Movie Title: Solaris (2002)
First Watch / Repeat Viewing
Running Time: 1 hr. 39 min.
Who did I watch with?: Flying Solo
Where did I watch it?: Home
Solaris is the second adaptation of Stanislaw Lem’s masterpiece of the same name. The movie lacks some of the fundamental feeling and wonder that the novel possesses, but retains many of its core elements to put together a decent picture. The main element of the novel that it lacks is the exploratory elements of the novel that made the strange occurrences more of a puzzle to be solved rather than an affliction to be endured.
Chris Kelvin (George Clooney) is a psychologist sent to council the members of a research station around the planet Solaris. Solaris is a mysterious planet primarily composed of water with very little land paired with cloud formations that project into space after his old friend Gibarian (Ulrich Tukur) sends him a cryptic message. Gibarian tells him that there are strange occurences and that his psychological skills are needed to council the crew through their ordeal. The message is vague, but leaves Kelvin in a state of interest.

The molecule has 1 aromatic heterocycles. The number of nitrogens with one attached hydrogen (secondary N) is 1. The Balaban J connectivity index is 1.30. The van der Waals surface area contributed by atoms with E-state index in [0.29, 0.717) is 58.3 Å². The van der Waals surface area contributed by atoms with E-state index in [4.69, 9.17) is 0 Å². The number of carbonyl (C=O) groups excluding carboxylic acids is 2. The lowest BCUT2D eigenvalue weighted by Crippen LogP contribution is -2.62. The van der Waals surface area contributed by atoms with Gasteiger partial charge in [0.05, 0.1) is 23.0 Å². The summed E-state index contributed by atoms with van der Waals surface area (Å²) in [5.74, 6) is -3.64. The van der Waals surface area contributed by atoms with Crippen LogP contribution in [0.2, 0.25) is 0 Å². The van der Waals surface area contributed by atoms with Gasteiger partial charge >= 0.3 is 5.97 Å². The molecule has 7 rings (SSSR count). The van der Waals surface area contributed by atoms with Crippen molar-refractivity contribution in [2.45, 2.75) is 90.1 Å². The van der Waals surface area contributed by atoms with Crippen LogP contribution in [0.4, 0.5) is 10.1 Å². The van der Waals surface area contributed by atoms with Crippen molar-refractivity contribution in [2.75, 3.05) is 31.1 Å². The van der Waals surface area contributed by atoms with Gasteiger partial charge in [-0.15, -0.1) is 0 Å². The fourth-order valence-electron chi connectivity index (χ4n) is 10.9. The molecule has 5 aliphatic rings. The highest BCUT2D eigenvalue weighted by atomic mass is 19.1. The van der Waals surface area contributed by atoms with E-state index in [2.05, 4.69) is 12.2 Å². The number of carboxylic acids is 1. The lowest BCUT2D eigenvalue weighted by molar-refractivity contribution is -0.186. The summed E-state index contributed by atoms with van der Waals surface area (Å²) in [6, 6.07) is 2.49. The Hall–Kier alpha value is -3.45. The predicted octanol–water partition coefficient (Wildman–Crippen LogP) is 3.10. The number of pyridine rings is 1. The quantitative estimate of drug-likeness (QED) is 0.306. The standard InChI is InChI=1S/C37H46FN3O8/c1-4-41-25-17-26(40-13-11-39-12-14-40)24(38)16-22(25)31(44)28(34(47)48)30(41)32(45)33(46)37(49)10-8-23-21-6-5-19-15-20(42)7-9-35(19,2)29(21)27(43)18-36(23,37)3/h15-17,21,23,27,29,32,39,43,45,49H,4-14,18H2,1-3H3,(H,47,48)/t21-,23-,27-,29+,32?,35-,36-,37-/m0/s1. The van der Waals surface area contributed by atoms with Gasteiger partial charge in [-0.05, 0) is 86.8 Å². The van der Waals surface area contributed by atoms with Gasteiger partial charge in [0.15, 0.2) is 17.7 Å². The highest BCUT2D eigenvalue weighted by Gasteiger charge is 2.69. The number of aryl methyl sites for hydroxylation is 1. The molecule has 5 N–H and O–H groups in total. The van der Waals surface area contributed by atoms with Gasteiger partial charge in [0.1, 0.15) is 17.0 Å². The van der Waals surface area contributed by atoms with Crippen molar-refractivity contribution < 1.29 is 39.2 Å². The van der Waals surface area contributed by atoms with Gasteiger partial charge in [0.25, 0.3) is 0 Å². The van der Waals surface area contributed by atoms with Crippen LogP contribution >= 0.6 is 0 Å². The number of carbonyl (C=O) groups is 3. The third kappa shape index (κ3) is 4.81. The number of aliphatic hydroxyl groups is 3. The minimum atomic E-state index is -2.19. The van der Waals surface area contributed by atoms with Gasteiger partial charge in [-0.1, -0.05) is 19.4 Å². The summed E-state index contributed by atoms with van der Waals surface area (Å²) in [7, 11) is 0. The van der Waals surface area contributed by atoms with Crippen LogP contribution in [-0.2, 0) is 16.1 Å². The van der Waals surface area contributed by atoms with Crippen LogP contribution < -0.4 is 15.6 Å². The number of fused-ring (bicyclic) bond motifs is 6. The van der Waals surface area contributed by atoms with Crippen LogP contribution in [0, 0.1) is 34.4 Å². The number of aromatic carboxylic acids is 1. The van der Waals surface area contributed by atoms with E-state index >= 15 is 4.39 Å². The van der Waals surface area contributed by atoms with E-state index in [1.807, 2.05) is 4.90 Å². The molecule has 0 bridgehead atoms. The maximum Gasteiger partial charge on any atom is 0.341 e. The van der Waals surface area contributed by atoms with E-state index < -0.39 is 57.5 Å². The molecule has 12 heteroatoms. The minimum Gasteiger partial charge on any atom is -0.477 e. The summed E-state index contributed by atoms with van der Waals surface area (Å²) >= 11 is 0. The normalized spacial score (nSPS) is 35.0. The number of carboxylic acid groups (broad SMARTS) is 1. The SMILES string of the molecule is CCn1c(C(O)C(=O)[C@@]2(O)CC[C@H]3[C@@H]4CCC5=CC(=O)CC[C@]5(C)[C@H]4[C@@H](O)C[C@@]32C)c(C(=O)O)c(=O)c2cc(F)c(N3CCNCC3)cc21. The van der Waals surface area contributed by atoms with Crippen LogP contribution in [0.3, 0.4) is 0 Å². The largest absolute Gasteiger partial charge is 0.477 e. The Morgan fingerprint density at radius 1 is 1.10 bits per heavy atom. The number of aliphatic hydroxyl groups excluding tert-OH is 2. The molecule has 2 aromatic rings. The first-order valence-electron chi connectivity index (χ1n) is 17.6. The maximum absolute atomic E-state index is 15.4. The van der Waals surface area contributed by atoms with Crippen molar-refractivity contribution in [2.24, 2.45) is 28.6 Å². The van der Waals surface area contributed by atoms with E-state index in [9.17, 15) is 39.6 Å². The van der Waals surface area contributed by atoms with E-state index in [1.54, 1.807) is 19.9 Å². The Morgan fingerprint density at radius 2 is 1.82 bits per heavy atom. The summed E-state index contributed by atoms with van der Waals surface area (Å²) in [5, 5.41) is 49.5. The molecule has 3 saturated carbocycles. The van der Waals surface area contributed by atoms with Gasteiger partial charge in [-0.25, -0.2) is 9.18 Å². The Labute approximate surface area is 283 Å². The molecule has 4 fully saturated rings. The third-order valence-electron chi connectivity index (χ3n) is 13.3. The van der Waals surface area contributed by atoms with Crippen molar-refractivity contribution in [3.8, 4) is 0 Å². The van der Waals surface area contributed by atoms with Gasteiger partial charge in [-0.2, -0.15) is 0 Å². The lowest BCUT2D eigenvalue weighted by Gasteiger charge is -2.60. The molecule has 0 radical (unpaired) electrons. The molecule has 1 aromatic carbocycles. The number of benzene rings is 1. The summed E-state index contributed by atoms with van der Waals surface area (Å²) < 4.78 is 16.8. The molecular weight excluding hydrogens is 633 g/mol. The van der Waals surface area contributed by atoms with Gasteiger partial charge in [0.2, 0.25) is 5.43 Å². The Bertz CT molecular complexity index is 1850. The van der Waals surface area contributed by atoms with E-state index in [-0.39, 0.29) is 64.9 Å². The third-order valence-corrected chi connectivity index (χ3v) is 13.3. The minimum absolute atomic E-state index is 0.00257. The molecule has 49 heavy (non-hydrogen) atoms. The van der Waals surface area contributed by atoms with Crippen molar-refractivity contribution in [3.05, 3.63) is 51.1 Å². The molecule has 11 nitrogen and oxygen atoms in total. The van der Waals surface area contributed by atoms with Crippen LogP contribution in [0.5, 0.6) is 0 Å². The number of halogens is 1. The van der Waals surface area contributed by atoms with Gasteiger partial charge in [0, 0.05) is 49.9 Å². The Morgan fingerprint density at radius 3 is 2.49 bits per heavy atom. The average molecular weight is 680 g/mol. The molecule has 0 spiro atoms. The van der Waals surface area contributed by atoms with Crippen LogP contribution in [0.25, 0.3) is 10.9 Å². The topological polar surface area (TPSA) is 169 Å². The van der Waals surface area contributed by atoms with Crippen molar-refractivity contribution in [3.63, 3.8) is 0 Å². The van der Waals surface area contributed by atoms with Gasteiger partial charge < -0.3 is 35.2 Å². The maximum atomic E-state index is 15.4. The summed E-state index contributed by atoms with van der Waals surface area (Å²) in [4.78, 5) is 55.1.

When Kelvin arrives on the station he discovers that Gibarian and another member of the crew are dead. Everyone else has gone into hiding and have at least partially lost their mind. After interviewing the crew he discovers that Gibarian killed himself for unknown reasons and that the crew will not talk about their experiences until Kelvin begins to experience things for himself. He quickly does when his dead wife Rheya (Natasha McElhone) appears in his room. The crew are experiencing a sort of waking vision where loved ones from their past are generated in the flesh in their presence. But, they are not quite whole. They lack certain memories and are impervious to death.
Moral dilemmas arise as Clooney and the rest of the crew debate the moral ethics of returning to Earth without having resolved the problem. The commander of the expedition insists that they try and obliterate the visions before returning to Earth because of the chance of possible contagion. Kelvin struggles against the rest of the crew to try and save his wife.
Solaris is not as good as the book, but is a decent science fiction romance with minor performances from John Cho, Viola Davis, and Jeremy Davies. See it.
Tomorrow’s Movie: The Forest (2016)